TESTIS FAILURE III: SECONDARY HYPOGONADISM VARIANTS
Eunuchoid features common to primary (hypergonadotropic) and secondary (hypogonadotropic) hypogonadism are presented here in the classic physical phenotype (see Plates 3-16 and 3-17). However, most males with hypogonadism do not develop into such exaggerated, tall, lean individuals. Most exhibit “in-between” morphogenetic types, as the onset of clinical hypogonadism occurs at various ages and has various degrees of inﬂuence. For example, many hypogonadal men are shorter than normal, although with skeletal proportions still characterized by long radial skeletal bones associated with delayed maturation of the epiphyses. Indeed, not all prepubertally hypogonadal men develop disproportionately long extremities, as additional factors are necessary for excess linear growth, including growth hormone status, nutritional and environmental factors, and thyroid balance.
Hypogonadal males with partial androgenic deﬁciency show all degrees of penile and testicular development. Many cases of secondary hypogonadism are not genetic but acquired and present after puberty as a result of extreme physical stress, anabolic steroids, chronic opiates, sickle cell disease, acquired pituitary cysts, diabetes mellitus, and hemochromatosis. These patients tend to have normal volume testes and normal phallic length and may present with symptoms of sexual dysfunction such as erectile dysfunction, low libido, or infertility.
Hair development in hypogonadal men varies with responsiveness to both testicular and adrenal cortical androgens. More hair can develop when testicular failure is incomplete and abundant; ﬁne pubic hair may be present due to pituitary adrenocorticotropic hormone (ACTH) and resultant adrenocortical androgens. Hypogonadal men tend to be obese and have relatively undeveloped muscle and bone. In addition, fat tends to accumulate on the anterior abdominal wall, above the symphysis in the mons pubis area, around the mammary glands, and on the outer thighs and buttocks. Obesity can also be explained by dietary habits or other familial traits.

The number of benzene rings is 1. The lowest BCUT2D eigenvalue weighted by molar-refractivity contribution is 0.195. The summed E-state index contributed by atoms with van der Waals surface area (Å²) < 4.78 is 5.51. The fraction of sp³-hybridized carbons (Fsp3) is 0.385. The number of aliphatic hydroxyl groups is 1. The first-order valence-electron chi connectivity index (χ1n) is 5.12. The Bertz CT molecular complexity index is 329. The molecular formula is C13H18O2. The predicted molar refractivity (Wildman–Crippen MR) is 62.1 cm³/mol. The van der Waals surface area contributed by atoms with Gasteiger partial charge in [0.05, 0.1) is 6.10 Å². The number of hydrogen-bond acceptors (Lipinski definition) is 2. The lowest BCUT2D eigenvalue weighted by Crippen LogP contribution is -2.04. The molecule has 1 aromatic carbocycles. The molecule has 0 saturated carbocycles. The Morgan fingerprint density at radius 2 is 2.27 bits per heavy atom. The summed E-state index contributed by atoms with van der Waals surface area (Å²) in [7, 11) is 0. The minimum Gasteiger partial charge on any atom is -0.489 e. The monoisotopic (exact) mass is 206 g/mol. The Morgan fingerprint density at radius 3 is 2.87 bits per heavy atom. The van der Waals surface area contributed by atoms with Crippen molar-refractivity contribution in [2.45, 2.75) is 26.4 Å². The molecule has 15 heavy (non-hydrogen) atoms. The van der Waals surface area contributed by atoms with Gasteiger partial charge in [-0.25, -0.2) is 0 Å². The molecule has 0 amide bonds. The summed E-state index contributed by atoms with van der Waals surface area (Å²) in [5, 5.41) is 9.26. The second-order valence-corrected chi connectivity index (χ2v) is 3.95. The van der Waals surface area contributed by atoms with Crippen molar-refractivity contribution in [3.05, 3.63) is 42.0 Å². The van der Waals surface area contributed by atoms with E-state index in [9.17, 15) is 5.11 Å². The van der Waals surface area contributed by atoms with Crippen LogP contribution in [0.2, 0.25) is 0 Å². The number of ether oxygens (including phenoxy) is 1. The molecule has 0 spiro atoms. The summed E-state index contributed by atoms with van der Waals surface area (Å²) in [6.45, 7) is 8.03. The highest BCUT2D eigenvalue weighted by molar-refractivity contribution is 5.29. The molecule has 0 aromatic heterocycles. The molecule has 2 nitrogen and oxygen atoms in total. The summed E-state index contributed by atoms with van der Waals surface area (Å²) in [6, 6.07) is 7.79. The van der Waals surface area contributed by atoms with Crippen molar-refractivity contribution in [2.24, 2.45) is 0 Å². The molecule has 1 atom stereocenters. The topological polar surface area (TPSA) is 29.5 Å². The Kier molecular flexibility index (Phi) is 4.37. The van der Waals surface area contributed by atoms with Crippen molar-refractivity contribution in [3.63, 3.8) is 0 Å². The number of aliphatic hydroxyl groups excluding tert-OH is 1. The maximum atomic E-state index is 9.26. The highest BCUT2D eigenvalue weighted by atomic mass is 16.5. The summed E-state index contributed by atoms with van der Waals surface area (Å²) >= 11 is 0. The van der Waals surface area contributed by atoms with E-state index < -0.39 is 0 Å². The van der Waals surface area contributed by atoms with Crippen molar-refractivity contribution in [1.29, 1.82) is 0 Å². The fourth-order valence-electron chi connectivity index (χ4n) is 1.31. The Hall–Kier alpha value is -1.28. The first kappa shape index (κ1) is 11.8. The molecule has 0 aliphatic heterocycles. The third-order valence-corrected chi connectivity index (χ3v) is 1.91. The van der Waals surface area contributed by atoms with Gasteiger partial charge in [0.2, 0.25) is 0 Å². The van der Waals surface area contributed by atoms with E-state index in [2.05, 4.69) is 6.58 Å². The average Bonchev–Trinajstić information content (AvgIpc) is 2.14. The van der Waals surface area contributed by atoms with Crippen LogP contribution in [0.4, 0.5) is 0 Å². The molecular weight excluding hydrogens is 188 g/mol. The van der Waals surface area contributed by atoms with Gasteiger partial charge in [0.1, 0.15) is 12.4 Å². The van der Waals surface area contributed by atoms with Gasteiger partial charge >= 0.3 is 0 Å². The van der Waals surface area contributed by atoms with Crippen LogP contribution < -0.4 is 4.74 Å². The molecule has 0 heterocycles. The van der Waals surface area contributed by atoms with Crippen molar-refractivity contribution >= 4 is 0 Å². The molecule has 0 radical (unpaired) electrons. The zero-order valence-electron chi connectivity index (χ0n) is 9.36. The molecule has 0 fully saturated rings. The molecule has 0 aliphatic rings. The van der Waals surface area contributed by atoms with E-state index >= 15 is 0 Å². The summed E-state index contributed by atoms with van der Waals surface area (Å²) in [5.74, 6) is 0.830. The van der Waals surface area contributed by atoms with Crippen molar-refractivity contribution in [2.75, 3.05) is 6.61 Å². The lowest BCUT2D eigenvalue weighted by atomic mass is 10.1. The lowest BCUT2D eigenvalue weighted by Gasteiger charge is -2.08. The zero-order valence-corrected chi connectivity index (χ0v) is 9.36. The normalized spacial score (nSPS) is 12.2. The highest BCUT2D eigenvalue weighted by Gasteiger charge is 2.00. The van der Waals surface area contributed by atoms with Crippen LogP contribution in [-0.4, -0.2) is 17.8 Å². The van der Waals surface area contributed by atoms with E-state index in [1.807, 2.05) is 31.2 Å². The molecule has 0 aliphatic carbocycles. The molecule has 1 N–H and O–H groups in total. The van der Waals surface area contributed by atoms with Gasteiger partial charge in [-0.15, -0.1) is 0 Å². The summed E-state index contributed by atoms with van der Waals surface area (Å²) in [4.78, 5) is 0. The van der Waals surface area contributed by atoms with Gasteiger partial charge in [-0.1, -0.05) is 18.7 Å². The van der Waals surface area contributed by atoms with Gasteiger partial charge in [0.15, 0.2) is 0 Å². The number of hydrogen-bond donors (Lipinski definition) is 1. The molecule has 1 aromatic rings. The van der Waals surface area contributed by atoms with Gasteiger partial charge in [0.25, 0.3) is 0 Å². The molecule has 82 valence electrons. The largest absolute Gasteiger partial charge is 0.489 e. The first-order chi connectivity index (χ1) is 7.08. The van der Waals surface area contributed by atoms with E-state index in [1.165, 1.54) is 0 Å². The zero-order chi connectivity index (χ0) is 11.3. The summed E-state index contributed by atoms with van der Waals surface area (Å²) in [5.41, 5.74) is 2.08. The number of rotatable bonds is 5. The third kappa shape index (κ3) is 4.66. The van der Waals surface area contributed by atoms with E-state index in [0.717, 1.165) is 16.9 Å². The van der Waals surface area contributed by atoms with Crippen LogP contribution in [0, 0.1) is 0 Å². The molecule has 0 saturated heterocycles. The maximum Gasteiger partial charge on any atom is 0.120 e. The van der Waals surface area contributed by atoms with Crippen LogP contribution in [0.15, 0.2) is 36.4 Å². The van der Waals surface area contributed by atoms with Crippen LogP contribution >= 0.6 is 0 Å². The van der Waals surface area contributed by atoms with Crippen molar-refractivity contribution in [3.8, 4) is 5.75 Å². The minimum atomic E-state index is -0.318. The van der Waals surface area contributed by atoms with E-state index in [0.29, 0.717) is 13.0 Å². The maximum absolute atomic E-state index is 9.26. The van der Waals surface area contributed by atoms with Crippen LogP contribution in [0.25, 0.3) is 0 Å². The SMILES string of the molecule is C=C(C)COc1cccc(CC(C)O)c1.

The treatment of hypogonadism is testosterone replacement. Testosterone can be given intramuscularly with depot injections (monthly), by transdermally absorbed gels (daily), buccally absorbed tablets (daily), dermal patches (daily), and implantable pellets (biannually). Such replacement can be important to prevent the complications of long-term hypogonadism that include osteoporosis, anemia, depression, heart disease, muscle wasting, memory loss, and possibly even higher rates of prostate cancer and metabolic syndrome. Cases of secondary hypogonadism may also respond to pituitary replacement with human chorionic gonadotropin (hCG) that acts as luteinizing hormone (LH) and stimulates interstitial Leydig cell function and testosterone production. In the vast majority of hypogonadism cases, testosterone replacement will reduce pituitary follicle-stimulating hormone (FSH) and LH secretion by negative feedback homeostasis and induce sterility. The addition of injectable FSH therapy along with hCG can restore natural fertility to the majority of secondarily hypogonadal men. This is an important issue in secondary hypogonadism induced by anabolic steroid use by athletes and body builders.